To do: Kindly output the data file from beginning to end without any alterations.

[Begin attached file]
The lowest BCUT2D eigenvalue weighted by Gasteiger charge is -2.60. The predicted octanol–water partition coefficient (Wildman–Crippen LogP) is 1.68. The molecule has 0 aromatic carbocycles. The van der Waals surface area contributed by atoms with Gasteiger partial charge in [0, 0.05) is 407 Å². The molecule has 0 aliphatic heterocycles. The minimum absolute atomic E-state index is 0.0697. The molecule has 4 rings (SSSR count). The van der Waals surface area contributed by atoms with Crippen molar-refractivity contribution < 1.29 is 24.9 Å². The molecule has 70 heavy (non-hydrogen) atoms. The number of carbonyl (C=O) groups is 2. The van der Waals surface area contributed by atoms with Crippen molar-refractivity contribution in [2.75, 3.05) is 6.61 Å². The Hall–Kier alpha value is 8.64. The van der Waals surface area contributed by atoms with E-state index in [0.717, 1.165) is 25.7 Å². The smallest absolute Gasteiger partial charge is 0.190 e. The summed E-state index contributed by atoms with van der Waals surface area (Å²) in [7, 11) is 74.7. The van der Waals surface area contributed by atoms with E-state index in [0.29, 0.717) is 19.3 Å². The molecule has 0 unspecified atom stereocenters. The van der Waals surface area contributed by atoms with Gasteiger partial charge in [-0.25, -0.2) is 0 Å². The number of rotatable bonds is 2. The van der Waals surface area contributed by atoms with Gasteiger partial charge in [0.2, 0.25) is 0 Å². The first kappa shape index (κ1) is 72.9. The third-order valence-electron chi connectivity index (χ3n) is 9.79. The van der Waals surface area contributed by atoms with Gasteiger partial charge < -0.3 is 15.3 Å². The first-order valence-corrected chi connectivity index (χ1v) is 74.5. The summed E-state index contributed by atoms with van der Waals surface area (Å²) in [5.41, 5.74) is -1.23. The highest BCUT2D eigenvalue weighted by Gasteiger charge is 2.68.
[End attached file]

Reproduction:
The lowest BCUT2D eigenvalue weighted by Gasteiger charge is -2.60. The predicted octanol–water partition coefficient (Wildman–Crippen LogP) is 1.68. The molecule has 0 aromatic carbocycles. The van der Waals surface area contributed by atoms with Gasteiger partial charge in [0, 0.05) is 407 Å². The molecule has 0 aliphatic heterocycles. The minimum absolute atomic E-state index is 0.0697. The molecule has 4 rings (SSSR count). The van der Waals surface area contributed by atoms with Crippen molar-refractivity contribution < 1.29 is 24.9 Å². The molecule has 70 heavy (non-hydrogen) atoms. The number of carbonyl (C=O) groups is 2. The van der Waals surface area contributed by atoms with Crippen molar-refractivity contribution in [2.75, 3.05) is 6.61 Å². The Hall–Kier alpha value is 8.64. The van der Waals surface area contributed by atoms with E-state index in [0.717, 1.165) is 25.7 Å². The smallest absolute Gasteiger partial charge is 0.190 e. The summed E-state index contributed by atoms with van der Waals surface area (Å²) in [7, 11) is 74.7. The van der Waals surface area contributed by atoms with E-state index in [0.29, 0.717) is 19.3 Å². The molecule has 0 unspecified atom stereocenters. The van der Waals surface area contributed by atoms with Gasteiger partial charge in [-0.25, -0.2) is 0 Å². The number of rotatable bonds is 2. The van der Waals surface area contributed by atoms with Gasteiger partial charge in [0.2, 0.25) is 0 Å². The first kappa shape index (κ1) is 72.9. The third-order valence-electron chi connectivity index (χ3n) is 9.79. The van der Waals surface area contributed by atoms with Gasteiger partial charge < -0.3 is 15.3 Å². The first-order valence-corrected chi connectivity index (χ1v) is 74.5. The summed E-state index contributed by atoms with van der Waals surface area (Å²) in [5.41, 5.74) is -1.23. The highest BCUT2D eigenvalue weighted by Gasteiger charge is 2.68.